Magnesium Intake and Risk of Type 2 Diabetes: Meta-analysis of prospective cohort studies

Department of Nutrition and Food Hygiene, Soochow University, Suzhou, China.
Diabetes care (Impact Factor: 8.42). 09/2011; 34(9):2116-22. DOI: 10.2337/dc11-0518
Source: PubMed


Emerging epidemiological evidence suggests that higher magnesium intake may reduce diabetes incidence. We aimed to examine the association between magnesium intake and risk of type 2 diabetes by conducting a meta-analysis of prospective cohort studies.
We conducted a PubMed database search through January 2011 to identify prospective cohort studies of magnesium intake and risk of type 2 diabetes. Reference lists of retrieved articles were also reviewed. A random-effects model was used to compute the summary risk estimates.
Meta-analysis of 13 prospective cohort studies involving 536,318 participants and 24,516 cases detected a significant inverse association between magnesium intake and risk of type 2 diabetes (relative risk [RR] 0.78 [95% CI 0.73-0.84]). This association was not substantially modified by geographic region, follow-up length, sex, or family history of type 2 diabetes. A significant inverse association was observed in overweight (BMI ≥25 kg/m(2)) but not in normal-weight individuals (BMI <25 kg/m(2)), although test for interaction was not statistically significant (P(interaction) = 0.13). In the dose-response analysis, the summary RR of type 2 diabetes for every 100 mg/day increment in magnesium intake was 0.86 (95% CI 0.82-0.89). Sensitivity analyses restricted to studies with adjustment for cereal fiber intake yielded similar results. Little evidence of publication bias was observed.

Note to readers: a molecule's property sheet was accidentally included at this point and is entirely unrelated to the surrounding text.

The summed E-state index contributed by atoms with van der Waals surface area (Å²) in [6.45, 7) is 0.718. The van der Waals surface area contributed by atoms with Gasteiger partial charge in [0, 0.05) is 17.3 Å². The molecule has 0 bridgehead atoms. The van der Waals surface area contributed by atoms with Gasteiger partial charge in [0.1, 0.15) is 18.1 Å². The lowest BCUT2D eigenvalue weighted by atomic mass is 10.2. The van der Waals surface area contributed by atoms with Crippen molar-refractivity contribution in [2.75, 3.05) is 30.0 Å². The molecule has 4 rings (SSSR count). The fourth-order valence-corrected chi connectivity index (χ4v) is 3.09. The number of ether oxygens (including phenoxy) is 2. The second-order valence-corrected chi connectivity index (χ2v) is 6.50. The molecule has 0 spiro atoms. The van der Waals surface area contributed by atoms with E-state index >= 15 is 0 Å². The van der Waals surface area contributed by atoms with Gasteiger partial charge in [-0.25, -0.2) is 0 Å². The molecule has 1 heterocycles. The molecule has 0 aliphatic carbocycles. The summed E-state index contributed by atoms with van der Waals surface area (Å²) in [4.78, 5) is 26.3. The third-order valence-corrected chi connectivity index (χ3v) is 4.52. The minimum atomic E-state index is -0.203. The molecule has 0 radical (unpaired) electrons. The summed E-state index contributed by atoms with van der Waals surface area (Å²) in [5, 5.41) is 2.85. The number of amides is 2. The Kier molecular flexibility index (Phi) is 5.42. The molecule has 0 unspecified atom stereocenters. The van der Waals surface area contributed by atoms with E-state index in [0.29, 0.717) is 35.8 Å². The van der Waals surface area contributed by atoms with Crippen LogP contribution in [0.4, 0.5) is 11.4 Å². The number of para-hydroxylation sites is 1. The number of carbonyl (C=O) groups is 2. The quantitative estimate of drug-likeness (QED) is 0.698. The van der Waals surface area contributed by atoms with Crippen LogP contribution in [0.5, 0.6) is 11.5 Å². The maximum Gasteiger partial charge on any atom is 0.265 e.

This meta-analysis provides further evidence supporting that magnesium intake is significantly inversely associated with risk of type 2 diabetes in a dose-response manner.

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    • "Mg 2C also takes part in cardiac excitability, and low levels of Mg 2C (hypomagnesemia) increase cardiac arrhythmias (Ganga et al., 2013; Vierling et al., 2013) and cardiovascular stroke (del Globbo et al., 2013; Joosten et al., 2013b; Qu et al., 2013), and low dietary intakes are associated with type 2 diabetes (Barbagallo and Dominguez, 2007; Kikuchi et al., 2012; Kirii et al., 2010; Lima et al., 2009; Munekage et al., 2012; Volpe, 2008); it is related as a cofactor in glucose transport through the cell as well as insulin secretion (Chaundry et al., 2010). This relationship between hypomagnesemia and the development of diabetes is even greater in insulin-resistant patients (Dong et al. 2011; Hata et al., 2013). In particular, a low level of Mg 2C is implicated in different pathological effects such as hypertension (Sontia and Touyz, 2007), has a pronounced effect in pregnancy3, and is associated with urinary excretion (Barbosa et al., 2005; Cunha et al., 2013; Joosten et al., 2013a; Kazemian et al., 201). "
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